Perhaps the only thing more complex than the crude oil India imports from Iran is the relationship between the two countries on the energy front. Consider: despite sales of oil from Iran dwindling from 25% of total imports to just about 8% at last count, Iran is the only country that continues to have a stake in an Indian refinery; it is a 15% stakeholder in Chennai Petroleum Corporation, a share it has held since the late ’60s, with board representation to boot.
If there was any doubt on India’s position on its strategic ties with Iran, Prime Minister Manmohan Singh erased them a week ago. At a joint cabinet meeting with German chancellor Angela Merkel in Berlin, he made it crystal clear that Iran will continue to be a strategic partner for India even as New Delhi underscores the need for Tehran to come clean on its nuclear ambitions. No surprises here, for this has been India’s stated position for decades. The ground realities, however, tell a different story.
India’s declining trade and investments in Iran are not lost on the western world, although publicly it will appear to respect India’s position. India’s repeated pronouncements of “maintaining ties and trade relations with Iran” only speak of the compulsions that force it to speak a different language from its action.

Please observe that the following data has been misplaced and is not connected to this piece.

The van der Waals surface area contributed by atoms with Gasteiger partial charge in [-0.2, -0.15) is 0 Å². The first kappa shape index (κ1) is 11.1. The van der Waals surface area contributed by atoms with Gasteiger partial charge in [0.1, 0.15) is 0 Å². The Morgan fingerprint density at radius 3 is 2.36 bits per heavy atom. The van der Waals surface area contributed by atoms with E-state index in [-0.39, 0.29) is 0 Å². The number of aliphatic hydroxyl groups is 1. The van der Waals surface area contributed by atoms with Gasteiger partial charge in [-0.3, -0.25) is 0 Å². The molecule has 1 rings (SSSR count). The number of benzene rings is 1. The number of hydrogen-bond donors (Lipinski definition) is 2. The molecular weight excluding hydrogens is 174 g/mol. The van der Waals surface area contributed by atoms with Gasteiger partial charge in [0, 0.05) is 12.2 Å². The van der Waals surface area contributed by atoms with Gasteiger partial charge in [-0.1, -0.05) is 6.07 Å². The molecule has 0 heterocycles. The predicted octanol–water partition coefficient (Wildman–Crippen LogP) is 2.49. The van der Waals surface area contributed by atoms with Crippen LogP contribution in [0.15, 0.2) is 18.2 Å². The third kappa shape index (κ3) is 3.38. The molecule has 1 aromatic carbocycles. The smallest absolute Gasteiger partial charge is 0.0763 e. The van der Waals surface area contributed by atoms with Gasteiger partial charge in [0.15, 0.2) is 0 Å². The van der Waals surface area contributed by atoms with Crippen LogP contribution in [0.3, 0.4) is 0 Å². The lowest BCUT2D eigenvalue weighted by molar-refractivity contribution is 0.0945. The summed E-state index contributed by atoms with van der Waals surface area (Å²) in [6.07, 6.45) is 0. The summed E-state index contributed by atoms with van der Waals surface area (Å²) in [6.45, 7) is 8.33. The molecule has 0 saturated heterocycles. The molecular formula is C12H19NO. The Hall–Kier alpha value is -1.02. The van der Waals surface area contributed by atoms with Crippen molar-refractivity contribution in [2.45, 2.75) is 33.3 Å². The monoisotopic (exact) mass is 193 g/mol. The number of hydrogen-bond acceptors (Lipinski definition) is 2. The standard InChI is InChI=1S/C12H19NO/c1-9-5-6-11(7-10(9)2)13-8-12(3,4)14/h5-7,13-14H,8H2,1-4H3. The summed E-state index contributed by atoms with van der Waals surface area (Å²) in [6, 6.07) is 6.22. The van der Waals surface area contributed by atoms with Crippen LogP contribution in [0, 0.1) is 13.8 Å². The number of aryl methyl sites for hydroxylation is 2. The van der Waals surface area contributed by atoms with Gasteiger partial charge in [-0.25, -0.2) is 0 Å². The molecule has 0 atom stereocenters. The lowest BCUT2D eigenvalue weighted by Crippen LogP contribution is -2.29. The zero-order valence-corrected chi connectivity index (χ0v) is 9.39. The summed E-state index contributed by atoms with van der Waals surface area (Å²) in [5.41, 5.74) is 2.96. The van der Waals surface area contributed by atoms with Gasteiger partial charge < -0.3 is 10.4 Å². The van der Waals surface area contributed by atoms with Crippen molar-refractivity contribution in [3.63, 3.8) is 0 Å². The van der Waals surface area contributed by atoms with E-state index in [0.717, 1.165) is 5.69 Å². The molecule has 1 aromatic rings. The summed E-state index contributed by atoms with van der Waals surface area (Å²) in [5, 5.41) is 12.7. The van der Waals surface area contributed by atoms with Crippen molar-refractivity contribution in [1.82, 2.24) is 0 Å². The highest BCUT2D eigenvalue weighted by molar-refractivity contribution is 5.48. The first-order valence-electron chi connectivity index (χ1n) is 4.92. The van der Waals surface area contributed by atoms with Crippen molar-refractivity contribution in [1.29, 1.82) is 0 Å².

Iran is increasingly becoming a forbidden word in the lexicon of western investors and financial institutions, posing huge challenges for Tehran and countries like India, China or Japan. Yet, India’s increasing energy needs, coupled with its inability to find new sources of oil and gas at home, leave it with little choice but to try and maintain a healthy relation with Iran.
India has very few options and, even around those, the imponderables are far too many. For starters, the country needs to find funds as well as institutions that are willing to insure and reinsure crude shipments from Iran. In February, for instance, a couple of refiners processing Iranian crude plunged into a crisis when international reinsurers refused to cover them. The situation was salvaged when Indian company General Insurance RE stepped in to provide reinsurance.
India will need to find many more homegrown solutions if it wants to continue trade with Iran. Most of the crude imported is carried by foreign flag ships and this volume is only expected to come down as the US and Europe increase pressure and expand the scope of sanctions. The US and the EU have enacted thirdparty sanctions against countries that continue to do business with Iran’s energy and financial sectors.
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